Smart Girls Read Romance

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Tuesday, May 3, 2016

HOW I DO WHAT I DO

It’s that time again… time for the plotting group of which I’m a part to meet. This is a wonderful event in which Geri Foster, Sylvia McDaniel, Kathy Shaw, and I participate. In addition to helping flesh out plots, the retreat gives me a burst of enthusiasm, rekindles my fire, and is a lot of fun.

When we first began meeting, we went to a hotel for our plotting retreat. This was productive. We laugh a lot, though, as we work and we stay up late and rise early. We craved privacy so we didn’t bother anyone and no one bothered us.  

View from the house we rent
for our plotting retreat --
of course we're inside working 

Now four of us go to a lovely lakeside house and sequester ourselves for several days and nights. We arrive with our plots in mind and the main characters detailed. What we work on are the turning points and the conflict that keeps the couple from achieving a happily-ever-after.  

Using a plotting board and Post-it notes, we take turns brainstorming new books. This is not a lark, by the way. Yes, adult beverages may be served, but not many. We work about sixteen hours a day or more as we take turns plotting books. By the time we leave, each of us will have several books outlined and ready to write.

Pink for heroine, blue for hero, etc.
Do we have to have a retreat to write? No, of course not. Each of us has been writing more years than we care to admit, but we believe brainstorming and mapping out our plots together creates a better book. When we get home and write each book, we may take detours on our outline/map, but we will stick to the basic plot we’ve outlined at the retreat.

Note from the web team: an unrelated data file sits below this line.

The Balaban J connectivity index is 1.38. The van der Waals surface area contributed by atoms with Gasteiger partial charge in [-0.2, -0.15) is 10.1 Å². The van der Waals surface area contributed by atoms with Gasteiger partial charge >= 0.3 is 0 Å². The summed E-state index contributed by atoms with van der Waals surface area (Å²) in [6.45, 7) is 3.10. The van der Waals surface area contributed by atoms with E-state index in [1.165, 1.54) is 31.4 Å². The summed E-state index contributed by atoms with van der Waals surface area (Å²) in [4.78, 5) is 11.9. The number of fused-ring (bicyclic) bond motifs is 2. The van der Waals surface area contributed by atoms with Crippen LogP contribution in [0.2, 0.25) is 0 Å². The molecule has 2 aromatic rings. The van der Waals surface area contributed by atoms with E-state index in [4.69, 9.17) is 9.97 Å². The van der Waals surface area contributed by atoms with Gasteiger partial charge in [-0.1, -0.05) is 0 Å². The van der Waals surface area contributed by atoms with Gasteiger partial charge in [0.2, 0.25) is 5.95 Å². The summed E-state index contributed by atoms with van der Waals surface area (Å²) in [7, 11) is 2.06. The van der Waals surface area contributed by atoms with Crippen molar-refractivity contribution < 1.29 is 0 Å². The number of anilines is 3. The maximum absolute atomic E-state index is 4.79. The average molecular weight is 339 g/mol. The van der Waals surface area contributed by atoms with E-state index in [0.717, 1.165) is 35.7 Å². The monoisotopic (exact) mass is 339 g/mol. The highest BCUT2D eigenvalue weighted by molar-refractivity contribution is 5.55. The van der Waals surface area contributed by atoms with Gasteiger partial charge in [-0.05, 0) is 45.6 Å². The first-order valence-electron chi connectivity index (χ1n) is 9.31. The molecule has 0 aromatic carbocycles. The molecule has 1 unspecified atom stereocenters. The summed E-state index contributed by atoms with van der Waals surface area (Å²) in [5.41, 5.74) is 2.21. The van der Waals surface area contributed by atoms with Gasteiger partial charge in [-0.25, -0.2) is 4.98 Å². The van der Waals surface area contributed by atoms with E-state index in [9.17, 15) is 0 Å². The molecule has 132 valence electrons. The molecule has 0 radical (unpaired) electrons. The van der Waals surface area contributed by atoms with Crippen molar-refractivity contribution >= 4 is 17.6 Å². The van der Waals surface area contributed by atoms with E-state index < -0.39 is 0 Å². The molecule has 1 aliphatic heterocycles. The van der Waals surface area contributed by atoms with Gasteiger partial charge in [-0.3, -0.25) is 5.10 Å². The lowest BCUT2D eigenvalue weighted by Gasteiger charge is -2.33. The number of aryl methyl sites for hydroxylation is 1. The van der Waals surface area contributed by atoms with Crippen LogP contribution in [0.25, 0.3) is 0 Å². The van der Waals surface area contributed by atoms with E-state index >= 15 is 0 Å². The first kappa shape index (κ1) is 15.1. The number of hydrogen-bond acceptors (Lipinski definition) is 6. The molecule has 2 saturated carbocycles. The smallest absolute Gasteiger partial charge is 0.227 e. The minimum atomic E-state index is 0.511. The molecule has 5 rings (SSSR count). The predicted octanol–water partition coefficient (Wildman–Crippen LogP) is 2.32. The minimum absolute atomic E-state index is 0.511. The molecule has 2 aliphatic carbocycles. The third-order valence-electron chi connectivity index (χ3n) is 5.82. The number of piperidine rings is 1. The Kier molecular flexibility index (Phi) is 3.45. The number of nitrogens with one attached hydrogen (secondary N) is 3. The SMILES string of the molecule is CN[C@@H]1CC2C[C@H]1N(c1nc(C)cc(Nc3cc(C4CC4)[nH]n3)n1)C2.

Many writers are what we call “pantsers”—they write by the seat of their pants. A basic kernel of an idea is all they need to write. I have tried writing without an outline. My writing wanders around and sags in the middle unless I have a well-planned outline to follow.

Readers most likely don’t know whether the writer is a plotter or a pantser and probably don’t care. Certainly when I’m reading I only want the book to intrigue me and deliver a solid story. For us, the retreat helps us deliver the best books we can and turn them out faster than if we plotted on our own. The adult beverages probably enhance our ideas.

Writing is the best job ever!

4 comments:

  1. From the time I first heard you describe these retreats, I've been envious. How wonderful to have creative friends, to get away for a few days and a rental house would be the perfect place. I haven't had close writer friends in the past but do have a painter friend and always enjoy when she and I get away together for a few days with our husbands (who like to fish) as it is great to be with creative people. Your storyboard idea has inspired me in the past. I might just use it with my WIP because it's gotten so complicated that I'm running over myself. Just gotta get to town :) Thanks for sharing it as it inspires.

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  2. I used to do this, but since my critique partners have all moved from the area, it's been a while. That's how I transformed from a plotter to a pantster. I usually write 2-3 chapters, and then take a break to think out what comes next. I make a what-has-to-happen list. So I guess maybe I'm a hybrid--part plotter, part pantster.

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  3. I have never been able to sit down and cold outline a full book by myself. It wasn't until I started to have someone else there to bounce ideas off of that I could come up with a full plot before starting it. Not necessary, of course, but I can see how these retreats would work so well.

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  4. I know you'll come back with some fantastic plots. Have a great time.

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